Most modern businesses to a large extent on an internet connection, and this connection leaves them vulnerable to attacks from outside. If you’re handling large amount of customer data, then this might be valuable to nefarious hackers. At the same time, if your operations rely on your computer systems working well, then a malicious party might cripple the business with just a few keystrokes.
Fortunately, there are ways in which we might anticipate, and hopefully prevent, such attacks. Let’s examine a few of them.
Cyber security can be a disarmingly complex business. While business owners and managers shouldn’t be expected to know the arcane technical details, they should keep themselves aware of the latest broad developments in the security industry, including the latest high-profile breaches. Smaller businesses might not have the resources to justify a fully-fledged IT department, which makes knowledge of cyber-security that much more important. Fortunately, there’s no shortage of resources out there to put businesses onto the right track.
Update your Software
Malicious software can offer hackers a chance to access your organisation’s internal systems. To prevent this, we use specialised pieces of security software, like antiviruses and firewalls. These programs are being refined constantly in order to meet the challenges of an ever-changing online world. Keeping them updated is essential.
Layer Your Security Measures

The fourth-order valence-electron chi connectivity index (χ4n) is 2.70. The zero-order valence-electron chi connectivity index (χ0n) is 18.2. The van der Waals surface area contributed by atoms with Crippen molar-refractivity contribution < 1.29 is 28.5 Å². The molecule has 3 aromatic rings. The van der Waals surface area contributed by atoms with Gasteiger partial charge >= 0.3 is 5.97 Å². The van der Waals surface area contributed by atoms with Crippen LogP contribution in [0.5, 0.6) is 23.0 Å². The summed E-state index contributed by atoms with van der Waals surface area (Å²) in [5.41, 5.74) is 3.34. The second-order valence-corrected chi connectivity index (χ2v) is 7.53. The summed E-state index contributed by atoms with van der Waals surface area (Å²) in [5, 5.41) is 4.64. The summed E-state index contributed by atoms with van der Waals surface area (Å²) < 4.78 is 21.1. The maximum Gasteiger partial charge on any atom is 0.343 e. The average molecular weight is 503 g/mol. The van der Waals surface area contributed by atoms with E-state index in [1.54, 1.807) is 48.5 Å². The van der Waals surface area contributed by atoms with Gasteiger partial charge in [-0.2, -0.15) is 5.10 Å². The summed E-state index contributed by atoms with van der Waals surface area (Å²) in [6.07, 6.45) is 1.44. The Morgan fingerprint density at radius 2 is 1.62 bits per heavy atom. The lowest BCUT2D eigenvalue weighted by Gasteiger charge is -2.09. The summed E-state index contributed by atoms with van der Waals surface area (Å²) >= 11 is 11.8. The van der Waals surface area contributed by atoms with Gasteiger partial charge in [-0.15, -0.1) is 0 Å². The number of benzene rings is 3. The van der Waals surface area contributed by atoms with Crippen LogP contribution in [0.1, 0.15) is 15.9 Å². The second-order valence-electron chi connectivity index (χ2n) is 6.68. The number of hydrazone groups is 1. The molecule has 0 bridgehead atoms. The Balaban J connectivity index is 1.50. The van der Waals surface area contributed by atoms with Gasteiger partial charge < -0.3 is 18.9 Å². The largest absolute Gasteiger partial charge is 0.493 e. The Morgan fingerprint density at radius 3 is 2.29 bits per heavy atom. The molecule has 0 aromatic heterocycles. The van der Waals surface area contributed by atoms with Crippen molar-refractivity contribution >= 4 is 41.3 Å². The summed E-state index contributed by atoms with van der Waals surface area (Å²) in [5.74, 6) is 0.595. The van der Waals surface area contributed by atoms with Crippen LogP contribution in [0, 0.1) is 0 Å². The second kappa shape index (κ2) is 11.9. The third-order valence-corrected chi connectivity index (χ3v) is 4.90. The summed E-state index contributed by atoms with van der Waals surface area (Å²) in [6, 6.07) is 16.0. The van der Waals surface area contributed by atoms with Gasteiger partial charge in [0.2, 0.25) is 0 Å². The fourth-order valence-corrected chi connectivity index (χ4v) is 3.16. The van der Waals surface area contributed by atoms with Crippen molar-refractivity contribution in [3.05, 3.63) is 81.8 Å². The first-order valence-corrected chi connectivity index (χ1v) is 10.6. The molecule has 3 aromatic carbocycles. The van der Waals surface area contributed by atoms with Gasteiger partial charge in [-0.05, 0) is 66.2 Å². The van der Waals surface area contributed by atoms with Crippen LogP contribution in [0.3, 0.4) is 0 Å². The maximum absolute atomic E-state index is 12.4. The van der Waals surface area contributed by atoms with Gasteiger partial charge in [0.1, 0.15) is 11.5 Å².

If you rely too heavily on a single security measure, like a firewall, then you risk leaving your organisation vulnerable by neglecting others. Your security should consist not only of the right hardware, software, and procedures (which we’ll get to); it should also consist of automated, cloud-based backup to a remote location. This will not only make your data more difficult to access, it’ll also prevent it from being unwittingly destroyed in a fire or flood.
Put Procedures in Place
The most effective piece of security apparatus in your business is the brain of the employee. Give them the right education and have them conform to a consistent standard of behaviour. Have policies in place governing password strength, and third-party hardware use.
Know how to React
When data breaches do occur, its vital that the company react in the right way in order to minimise the damage caused. That means making decisions, to the greatest extent possible, in advance. Be up-front with your customers about the incident, as this will help to foster trust. If you already have a reputable tech-specialist law firm like Withers on board, then you’ll put yourself at an advantage.